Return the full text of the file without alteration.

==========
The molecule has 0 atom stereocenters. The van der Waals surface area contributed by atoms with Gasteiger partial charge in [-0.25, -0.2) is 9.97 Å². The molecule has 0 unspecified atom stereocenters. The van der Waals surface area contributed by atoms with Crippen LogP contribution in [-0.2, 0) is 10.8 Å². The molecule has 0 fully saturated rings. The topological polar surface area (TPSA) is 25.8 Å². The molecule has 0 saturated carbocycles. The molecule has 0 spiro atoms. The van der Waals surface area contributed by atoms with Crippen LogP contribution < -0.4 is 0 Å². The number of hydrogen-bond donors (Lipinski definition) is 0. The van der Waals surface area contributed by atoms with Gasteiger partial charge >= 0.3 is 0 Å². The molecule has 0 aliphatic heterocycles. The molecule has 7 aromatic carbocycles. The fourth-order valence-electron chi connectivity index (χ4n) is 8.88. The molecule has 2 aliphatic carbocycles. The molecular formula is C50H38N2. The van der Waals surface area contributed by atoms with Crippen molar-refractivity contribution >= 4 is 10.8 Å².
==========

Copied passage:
The molecule has 0 atom stereocenters. The van der Waals surface area contributed by atoms with Gasteiger partial charge in [-0.25, -0.2) is 9.97 Å². The molecule has 0 unspecified atom stereocenters. The van der Waals surface area contributed by atoms with Crippen LogP contribution in [-0.2, 0) is 10.8 Å². The molecule has 0 fully saturated rings. The topological polar surface area (TPSA) is 25.8 Å². The molecule has 0 saturated carbocycles. The molecule has 0 spiro atoms. The van der Waals surface area contributed by atoms with Crippen LogP contribution < -0.4 is 0 Å². The number of hydrogen-bond donors (Lipinski definition) is 0. The van der Waals surface area contributed by atoms with Gasteiger partial charge >= 0.3 is 0 Å². The molecule has 0 aliphatic heterocycles. The molecule has 7 aromatic carbocycles. The fourth-order valence-electron chi connectivity index (χ4n) is 8.88. The molecule has 2 aliphatic carbocycles. The molecular formula is C50H38N2. The van der Waals surface area contributed by atoms with Crippen molar-refractivity contribution >= 4 is 10.8 Å².